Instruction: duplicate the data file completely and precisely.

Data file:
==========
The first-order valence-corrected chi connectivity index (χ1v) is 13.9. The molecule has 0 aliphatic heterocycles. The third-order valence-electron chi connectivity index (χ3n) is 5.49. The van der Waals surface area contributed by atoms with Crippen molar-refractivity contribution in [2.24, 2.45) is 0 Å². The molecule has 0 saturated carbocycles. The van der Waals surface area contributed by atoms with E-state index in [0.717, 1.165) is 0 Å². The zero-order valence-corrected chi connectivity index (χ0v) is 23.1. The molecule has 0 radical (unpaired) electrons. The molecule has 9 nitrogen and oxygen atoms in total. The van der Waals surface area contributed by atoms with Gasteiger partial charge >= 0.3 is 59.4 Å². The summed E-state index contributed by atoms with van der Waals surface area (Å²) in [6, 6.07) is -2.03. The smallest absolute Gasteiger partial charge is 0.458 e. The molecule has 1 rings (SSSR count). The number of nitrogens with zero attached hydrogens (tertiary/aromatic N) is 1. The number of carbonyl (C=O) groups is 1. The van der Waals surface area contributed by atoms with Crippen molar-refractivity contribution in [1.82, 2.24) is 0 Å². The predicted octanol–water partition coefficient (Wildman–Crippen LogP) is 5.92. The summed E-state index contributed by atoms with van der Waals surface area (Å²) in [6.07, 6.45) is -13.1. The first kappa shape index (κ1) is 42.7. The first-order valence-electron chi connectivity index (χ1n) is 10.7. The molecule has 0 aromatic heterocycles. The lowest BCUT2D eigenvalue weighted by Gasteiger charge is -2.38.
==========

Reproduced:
The first-order valence-corrected chi connectivity index (χ1v) is 13.9. The molecule has 0 aliphatic heterocycles. The third-order valence-electron chi connectivity index (χ3n) is 5.49. The van der Waals surface area contributed by atoms with Crippen molar-refractivity contribution in [2.24, 2.45) is 0 Å². The molecule has 0 saturated carbocycles. The van der Waals surface area contributed by atoms with E-state index in [0.717, 1.165) is 0 Å². The zero-order valence-corrected chi connectivity index (χ0v) is 23.1. The molecule has 0 radical (unpaired) electrons. The molecule has 9 nitrogen and oxygen atoms in total. The van der Waals surface area contributed by atoms with Gasteiger partial charge >= 0.3 is 59.4 Å². The summed E-state index contributed by atoms with van der Waals surface area (Å²) in [6, 6.07) is -2.03. The smallest absolute Gasteiger partial charge is 0.458 e. The molecule has 1 rings (SSSR count). The number of nitrogens with zero attached hydrogens (tertiary/aromatic N) is 1. The number of carbonyl (C=O) groups is 1. The van der Waals surface area contributed by atoms with Crippen molar-refractivity contribution in [1.82, 2.24) is 0 Å². The predicted octanol–water partition coefficient (Wildman–Crippen LogP) is 5.92. The summed E-state index contributed by atoms with van der Waals surface area (Å²) in [6.07, 6.45) is -13.1. The first kappa shape index (κ1) is 42.7. The first-order valence-electron chi connectivity index (χ1n) is 10.7. The molecule has 0 aromatic heterocycles. The lowest BCUT2D eigenvalue weighted by Gasteiger charge is -2.38.